If you prefer a more structured approach, you can take classes through a community college or vocational school nearby. This way you can be sure to complete your courses in a specified amount of time and in a classroom setting.


    Overseas Opportunities**************************


    Many of the opportunities offered overseas mirror those available here in the United States. You can work in a hospital or clinic setting with patients who have recently had surgery, illness or other health problems to overcome. If you prefer to work with elderly patients, your services can be used in nursing homes or for at home care for those who can no longer take care of themselves. There’s also the opportunity to work with disabled patients, providing medical help as well as emotional and social support to the patients and their families. Another aspect of home health care involves those who suffer from chronic conditions and need attention from kind, compassionate nursing personnel. These are just a few of the numerous opportunities available for the Certified Nursing Assistant.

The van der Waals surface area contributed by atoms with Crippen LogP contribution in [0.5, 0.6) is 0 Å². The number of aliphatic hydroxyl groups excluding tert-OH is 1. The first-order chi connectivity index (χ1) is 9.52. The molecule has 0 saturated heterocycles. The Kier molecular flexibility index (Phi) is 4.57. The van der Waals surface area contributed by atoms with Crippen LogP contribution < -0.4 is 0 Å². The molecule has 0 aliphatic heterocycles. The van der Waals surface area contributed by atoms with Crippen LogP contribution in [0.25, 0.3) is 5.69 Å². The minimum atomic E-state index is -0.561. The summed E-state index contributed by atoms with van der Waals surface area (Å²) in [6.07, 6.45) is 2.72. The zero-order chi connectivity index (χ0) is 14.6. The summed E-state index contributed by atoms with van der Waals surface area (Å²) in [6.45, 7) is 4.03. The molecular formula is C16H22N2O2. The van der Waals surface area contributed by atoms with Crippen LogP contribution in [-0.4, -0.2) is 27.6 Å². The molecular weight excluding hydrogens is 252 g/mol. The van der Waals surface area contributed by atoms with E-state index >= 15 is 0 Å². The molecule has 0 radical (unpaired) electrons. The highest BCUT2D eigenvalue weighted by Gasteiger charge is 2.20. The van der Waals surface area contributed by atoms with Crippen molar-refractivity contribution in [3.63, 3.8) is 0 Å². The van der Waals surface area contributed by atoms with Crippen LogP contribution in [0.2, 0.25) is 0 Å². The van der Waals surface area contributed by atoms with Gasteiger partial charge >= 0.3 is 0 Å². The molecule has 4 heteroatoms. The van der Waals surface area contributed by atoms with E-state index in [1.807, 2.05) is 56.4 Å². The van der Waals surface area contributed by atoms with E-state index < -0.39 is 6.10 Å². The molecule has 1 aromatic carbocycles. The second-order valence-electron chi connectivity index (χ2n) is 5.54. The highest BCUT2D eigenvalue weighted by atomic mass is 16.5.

Last edit by Ultraposh on Jun 10, '14
  8. by   NedRN
    Well on the same note, don't believe everything you read online. Most of what you copied is hyperbole. I would say the majority of hospitals I travel to do not use CNAs at all, preferring to train their own aides. I've never seen a CNA in an OR, and none of the limited training a CNA does would be of the slightest value in an operating room. In many places, CNAs or non certified aides may only earn minimum wages and as an entry level and basically dead end job, it would be nonsensical to recruit them from high wage countries such as the US to go overseas. There is no shortage of applicants for entry level jobs.

    On the flip side, you see lots of immigrants working as aides here. That makes more sense.
  9. by   Ultraposh